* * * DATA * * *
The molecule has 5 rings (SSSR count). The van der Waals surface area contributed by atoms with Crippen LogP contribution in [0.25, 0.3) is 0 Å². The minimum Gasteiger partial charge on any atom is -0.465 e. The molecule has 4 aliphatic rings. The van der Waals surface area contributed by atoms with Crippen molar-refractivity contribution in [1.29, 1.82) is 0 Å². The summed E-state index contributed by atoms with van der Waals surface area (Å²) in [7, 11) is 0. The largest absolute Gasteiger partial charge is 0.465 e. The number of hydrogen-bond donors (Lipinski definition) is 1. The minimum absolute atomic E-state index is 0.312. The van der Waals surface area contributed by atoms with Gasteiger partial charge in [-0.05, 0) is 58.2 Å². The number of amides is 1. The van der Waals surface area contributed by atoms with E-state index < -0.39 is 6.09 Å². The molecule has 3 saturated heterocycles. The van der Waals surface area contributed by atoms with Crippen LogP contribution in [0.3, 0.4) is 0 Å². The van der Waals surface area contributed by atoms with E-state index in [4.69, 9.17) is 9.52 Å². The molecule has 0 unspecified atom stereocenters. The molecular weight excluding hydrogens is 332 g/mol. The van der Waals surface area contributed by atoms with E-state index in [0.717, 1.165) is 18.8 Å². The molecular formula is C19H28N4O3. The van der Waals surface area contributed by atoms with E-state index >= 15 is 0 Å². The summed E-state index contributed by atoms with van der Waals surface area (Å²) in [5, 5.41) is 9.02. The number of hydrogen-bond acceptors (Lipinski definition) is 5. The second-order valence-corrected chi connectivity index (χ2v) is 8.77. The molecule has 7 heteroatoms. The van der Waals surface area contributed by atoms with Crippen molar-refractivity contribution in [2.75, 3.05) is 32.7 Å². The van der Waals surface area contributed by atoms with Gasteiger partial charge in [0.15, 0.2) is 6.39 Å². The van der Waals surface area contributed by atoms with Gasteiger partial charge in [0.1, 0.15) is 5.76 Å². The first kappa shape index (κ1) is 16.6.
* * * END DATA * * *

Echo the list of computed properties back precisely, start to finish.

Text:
The molecule has 5 rings (SSSR count). The van der Waals surface area contributed by atoms with Crippen LogP contribution in [0.25, 0.3) is 0 Å². The minimum Gasteiger partial charge on any atom is -0.465 e. The molecule has 4 aliphatic rings. The van der Waals surface area contributed by atoms with Crippen molar-refractivity contribution in [1.29, 1.82) is 0 Å². The summed E-state index contributed by atoms with van der Waals surface area (Å²) in [7, 11) is 0. The largest absolute Gasteiger partial charge is 0.465 e. The number of hydrogen-bond donors (Lipinski definition) is 1. The minimum absolute atomic E-state index is 0.312. The van der Waals surface area contributed by atoms with Gasteiger partial charge in [-0.05, 0) is 58.2 Å². The number of amides is 1. The van der Waals surface area contributed by atoms with E-state index < -0.39 is 6.09 Å². The molecule has 3 saturated heterocycles. The van der Waals surface area contributed by atoms with Crippen LogP contribution in [0.3, 0.4) is 0 Å². The van der Waals surface area contributed by atoms with E-state index in [4.69, 9.17) is 9.52 Å². The molecule has 0 unspecified atom stereocenters. The molecular weight excluding hydrogens is 332 g/mol. The van der Waals surface area contributed by atoms with E-state index in [0.717, 1.165) is 18.8 Å². The molecular formula is C19H28N4O3. The van der Waals surface area contributed by atoms with E-state index >= 15 is 0 Å². The summed E-state index contributed by atoms with van der Waals surface area (Å²) in [5, 5.41) is 9.02. The number of hydrogen-bond acceptors (Lipinski definition) is 5. The second-order valence-corrected chi connectivity index (χ2v) is 8.77. The molecule has 7 heteroatoms. The van der Waals surface area contributed by atoms with Crippen molar-refractivity contribution in [2.75, 3.05) is 32.7 Å². The van der Waals surface area contributed by atoms with Gasteiger partial charge in [0.15, 0.2) is 6.39 Å². The van der Waals surface area contributed by atoms with Gasteiger partial charge in [0.1, 0.15) is 5.76 Å². The first kappa shape index (κ1) is 16.6.